Today, airports across the globe are deserted. Much of humanity is in lockdown. Yet when our all-woman expedition team landed in Greenland on March 4, there were no cases of Covid-19 in this faraway Arctic island.
We felt lucky that we had been able to push ahead with our expedition, which we had been planning for over a year. Our aim was to cross a section of the world's largest island, Greenland, on bicycles in the middle of winter.
This was to raise awareness and funds - a team total of $50,000 - for underprivileged women affected by climate change in Asia.
Our team of 10 women chose Greenland because it is one of the world's final frontiers.
Eighty per cent covered in ice, its glaciers are contributing to a rise in the global sea level faster than was previously believed.
As this accelerates, many coastal cities will be affected and Asian cities will be hit much harder than others, given their population, economic activity and landmass.
The processes that control sea-level rise are amplified in Asia. As a result, about four out of five people impacted by this change will, by 2050, be living in East or South-east Asia.
As we arrived in Greenland, we were conscious that because of the increasing fears about the pandemic, we might not be the most welcomed tourists. But we experienced no such prejudice.
In any case, over the next few days, we would be biking across one of the most barren and isolated regions of Greenland, the 200km Arctic Circle Trail, which connects the Russell Glacier with the western coast of the island.
We rode on fat bikes - off-road bicycles with oversized tyres, which were provided by our guides.
This week-long biking expedition saw us push our limits to the brink of exhaustion on multiple occasions in extreme conditions, with temperatures ranging from minus 20 deg C to minus 40 deg C.
Our team rode on varied terrain that ranged from powdery snow to slippery ice, mud and rock. We cycled up and down many hills and mountain passes and across vast frozen lakes and fjords.
The days on the trail were long and tiring, with no shelter from the bitter cold and wind for up to 10 hours each day. Sometimes, we reached our huts in complete darkness.
Despite the gruelling conditions, the esprit de corps was strong. The teammates looked after one another with kindness and compassion, all the more important in extreme conditions where there was no room for mistakes.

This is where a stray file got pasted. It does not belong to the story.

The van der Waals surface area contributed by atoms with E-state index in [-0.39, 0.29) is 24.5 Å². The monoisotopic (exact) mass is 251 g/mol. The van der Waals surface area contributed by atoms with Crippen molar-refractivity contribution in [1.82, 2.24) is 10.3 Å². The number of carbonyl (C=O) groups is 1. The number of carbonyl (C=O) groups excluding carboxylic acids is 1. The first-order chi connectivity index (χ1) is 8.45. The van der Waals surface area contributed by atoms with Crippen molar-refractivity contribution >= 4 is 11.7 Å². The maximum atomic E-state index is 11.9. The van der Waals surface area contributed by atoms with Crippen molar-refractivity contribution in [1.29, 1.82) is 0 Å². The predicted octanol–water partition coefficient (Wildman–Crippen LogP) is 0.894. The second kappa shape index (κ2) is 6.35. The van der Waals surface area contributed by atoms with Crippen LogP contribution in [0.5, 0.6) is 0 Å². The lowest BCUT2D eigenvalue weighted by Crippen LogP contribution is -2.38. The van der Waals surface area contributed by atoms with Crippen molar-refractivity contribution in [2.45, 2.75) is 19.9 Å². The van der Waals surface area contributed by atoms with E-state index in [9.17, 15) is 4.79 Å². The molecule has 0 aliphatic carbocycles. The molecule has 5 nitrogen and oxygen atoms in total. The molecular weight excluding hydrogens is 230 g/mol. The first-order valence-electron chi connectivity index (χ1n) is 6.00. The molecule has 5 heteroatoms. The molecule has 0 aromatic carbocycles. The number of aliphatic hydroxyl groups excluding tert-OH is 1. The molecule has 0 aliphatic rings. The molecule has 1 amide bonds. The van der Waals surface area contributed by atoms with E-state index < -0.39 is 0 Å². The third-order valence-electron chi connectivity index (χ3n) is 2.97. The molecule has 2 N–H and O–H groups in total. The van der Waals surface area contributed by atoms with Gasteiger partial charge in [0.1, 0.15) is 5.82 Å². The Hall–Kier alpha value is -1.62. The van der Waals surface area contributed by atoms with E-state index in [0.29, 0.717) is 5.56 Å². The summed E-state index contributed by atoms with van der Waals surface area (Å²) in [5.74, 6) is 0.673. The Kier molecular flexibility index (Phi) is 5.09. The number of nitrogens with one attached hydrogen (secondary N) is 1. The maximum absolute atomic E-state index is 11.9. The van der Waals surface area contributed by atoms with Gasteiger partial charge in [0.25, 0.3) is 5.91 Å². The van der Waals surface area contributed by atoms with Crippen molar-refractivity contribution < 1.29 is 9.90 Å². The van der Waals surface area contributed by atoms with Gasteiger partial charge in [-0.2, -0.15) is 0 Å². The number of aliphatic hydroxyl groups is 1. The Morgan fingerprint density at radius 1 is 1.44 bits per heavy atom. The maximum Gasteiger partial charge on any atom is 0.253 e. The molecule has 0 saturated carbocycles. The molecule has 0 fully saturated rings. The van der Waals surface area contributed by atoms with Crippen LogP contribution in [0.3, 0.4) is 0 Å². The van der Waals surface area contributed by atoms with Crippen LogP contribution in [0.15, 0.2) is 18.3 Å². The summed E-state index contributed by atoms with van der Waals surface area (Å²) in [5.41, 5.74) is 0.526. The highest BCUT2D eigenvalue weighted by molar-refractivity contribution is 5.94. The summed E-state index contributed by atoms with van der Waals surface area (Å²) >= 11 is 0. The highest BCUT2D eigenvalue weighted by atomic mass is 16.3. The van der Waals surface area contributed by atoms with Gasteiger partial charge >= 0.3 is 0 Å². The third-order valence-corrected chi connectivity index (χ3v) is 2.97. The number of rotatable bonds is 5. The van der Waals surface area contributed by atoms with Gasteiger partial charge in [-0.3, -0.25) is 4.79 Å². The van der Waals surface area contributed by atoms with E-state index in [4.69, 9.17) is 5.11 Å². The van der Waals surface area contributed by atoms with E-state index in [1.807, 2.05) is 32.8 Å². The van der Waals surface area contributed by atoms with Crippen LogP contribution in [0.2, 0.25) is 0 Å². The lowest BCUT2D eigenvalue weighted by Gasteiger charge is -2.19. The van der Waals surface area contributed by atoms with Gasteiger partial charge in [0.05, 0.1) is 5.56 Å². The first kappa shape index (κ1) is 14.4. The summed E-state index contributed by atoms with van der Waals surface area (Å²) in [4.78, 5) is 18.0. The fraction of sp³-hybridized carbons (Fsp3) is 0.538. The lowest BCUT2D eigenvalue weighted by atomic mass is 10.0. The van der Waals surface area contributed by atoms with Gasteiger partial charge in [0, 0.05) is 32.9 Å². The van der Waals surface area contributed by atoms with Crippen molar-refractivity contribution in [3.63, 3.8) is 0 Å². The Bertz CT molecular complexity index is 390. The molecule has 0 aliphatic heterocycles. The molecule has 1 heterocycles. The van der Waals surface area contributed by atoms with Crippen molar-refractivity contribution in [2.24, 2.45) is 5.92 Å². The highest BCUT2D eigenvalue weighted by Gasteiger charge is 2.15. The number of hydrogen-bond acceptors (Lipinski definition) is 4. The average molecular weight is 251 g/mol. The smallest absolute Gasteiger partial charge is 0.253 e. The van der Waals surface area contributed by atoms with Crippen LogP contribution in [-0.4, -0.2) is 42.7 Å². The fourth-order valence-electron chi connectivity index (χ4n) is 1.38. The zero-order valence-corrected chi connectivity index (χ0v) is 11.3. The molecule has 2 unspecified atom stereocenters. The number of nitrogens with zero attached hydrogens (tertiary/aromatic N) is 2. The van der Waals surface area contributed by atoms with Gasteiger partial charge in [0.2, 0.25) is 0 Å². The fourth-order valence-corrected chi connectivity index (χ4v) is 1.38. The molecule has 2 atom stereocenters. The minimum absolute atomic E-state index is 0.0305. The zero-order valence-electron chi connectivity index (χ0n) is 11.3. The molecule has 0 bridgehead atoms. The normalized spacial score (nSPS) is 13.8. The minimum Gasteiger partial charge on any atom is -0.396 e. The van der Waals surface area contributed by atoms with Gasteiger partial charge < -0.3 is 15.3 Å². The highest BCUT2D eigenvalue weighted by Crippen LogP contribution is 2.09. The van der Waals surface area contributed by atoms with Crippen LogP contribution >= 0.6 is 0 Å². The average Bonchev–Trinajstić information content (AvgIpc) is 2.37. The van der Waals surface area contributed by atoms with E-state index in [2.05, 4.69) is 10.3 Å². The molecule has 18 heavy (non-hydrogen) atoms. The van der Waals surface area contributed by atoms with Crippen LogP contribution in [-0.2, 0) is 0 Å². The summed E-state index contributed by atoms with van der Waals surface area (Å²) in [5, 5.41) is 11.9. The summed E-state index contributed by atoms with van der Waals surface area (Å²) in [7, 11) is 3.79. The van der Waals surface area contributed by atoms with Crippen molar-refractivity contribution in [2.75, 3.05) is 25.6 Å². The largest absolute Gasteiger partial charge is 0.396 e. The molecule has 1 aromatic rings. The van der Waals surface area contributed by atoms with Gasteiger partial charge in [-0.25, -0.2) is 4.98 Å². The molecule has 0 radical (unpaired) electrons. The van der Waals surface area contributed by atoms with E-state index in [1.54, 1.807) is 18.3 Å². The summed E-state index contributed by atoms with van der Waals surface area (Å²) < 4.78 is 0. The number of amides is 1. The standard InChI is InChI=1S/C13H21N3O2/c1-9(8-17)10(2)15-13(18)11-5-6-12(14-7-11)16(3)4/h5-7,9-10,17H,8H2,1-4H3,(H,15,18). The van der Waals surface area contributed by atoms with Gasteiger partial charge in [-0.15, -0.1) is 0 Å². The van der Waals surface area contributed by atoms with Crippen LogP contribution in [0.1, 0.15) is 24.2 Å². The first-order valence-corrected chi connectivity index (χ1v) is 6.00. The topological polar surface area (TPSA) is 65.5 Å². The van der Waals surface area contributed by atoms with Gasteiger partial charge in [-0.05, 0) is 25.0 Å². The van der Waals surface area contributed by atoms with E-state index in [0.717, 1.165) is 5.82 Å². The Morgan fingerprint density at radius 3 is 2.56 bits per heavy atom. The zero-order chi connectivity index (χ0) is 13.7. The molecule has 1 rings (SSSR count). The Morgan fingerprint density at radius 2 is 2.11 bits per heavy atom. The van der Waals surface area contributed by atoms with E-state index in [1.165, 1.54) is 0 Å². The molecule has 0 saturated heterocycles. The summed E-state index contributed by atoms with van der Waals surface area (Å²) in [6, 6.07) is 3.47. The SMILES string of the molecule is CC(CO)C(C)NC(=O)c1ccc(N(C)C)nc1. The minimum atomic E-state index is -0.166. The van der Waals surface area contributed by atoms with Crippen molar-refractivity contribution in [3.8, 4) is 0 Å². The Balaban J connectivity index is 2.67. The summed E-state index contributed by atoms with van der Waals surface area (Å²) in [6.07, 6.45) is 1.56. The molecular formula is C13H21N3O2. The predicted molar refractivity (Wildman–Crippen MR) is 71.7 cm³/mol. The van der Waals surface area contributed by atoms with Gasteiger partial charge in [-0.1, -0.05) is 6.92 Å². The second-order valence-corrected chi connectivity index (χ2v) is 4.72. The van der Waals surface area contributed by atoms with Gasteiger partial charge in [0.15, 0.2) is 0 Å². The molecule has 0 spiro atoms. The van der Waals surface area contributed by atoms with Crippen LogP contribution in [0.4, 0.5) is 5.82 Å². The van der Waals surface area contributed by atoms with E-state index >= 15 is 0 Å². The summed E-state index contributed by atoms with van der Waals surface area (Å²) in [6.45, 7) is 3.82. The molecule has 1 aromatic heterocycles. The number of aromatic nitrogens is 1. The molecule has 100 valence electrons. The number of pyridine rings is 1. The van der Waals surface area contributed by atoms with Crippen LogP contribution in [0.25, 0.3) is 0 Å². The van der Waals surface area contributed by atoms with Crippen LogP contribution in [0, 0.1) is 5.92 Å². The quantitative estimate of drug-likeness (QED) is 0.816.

We disciplined ourselves to stay close together, despite the different pace of our biking because if someone got lost, hurt and left behind, she could freeze to death.
During the long days on the trail, we had no contact with the outside world. We often thought about our loved ones at home in these uncertain times. However, if truth be told, the lack of connection was a welcome reprieve from the onslaught of news about the coronavirus.
At the end of our journey, when we finally rode into the coastal fishing town of Sisimiut, the second largest city in Greenland with a few thousand people, it felt so strange to be back to civilisation after days in the vast emptiness of the Arctic.
There were cars, snowmobiles, dog sleds and people walking in the snowy streets, staring at our convoy of bikes. Suddenly we realised - that was it, we had done it. We had succeeded in becoming the first all-female team to fat-bike the frozen lands of the Arctic Circle Trail of Greenland. Yet, it was the team experience that bonded us, more than the achievement itself.
As we reconnected with the outside world and with our families via Wi-Fi, we realised that in the span of a week, the pandemic had exploded.
We had returned to a world in carnage - the number of infections was skyrocketing across Europe and the United States, especially, at that time. After days in isolation, the unrelenting bad news was almost too much. It was as if we had been cocooned in the Arctic - shielded from the world, a brief moment suspended in time.
The day after we flew out of Greenland, the island shut down its borders on March 13. There was a first positive case of Covid-19 in Nuuk, the nation's capital. As a result, the government decided to take swift action to safeguard its 56,000 inhabitants, 90 per cent of whom are Inuit indigenous people.
Our team flew home as countries everywhere were going into lockdown, grateful for this incredible adventure we had been able to experience together.
There is no doubt Greenland's savage beauty has cast a spell on us. This land, so wild and remote, has a fragility that is calling people to wake up to the quickening pace of climate change.
Fighting the coronavirus pandemic is appropriately the first priority for the world. This emergency may also lead to a deeper awareness of the ties that bind all of us, helping us get to grips with another emergency - the climate crisis.
• Christine Amour-Levar is a philanthropist, adventurer, entrepreneur and author. She set up Women On A Mission and HER Planet Earth, non-profit organisations headquartered in Singapore, to take all-women teams on challenging expeditions to off-the-beaten-track places worldwide as a way to support worthy causes.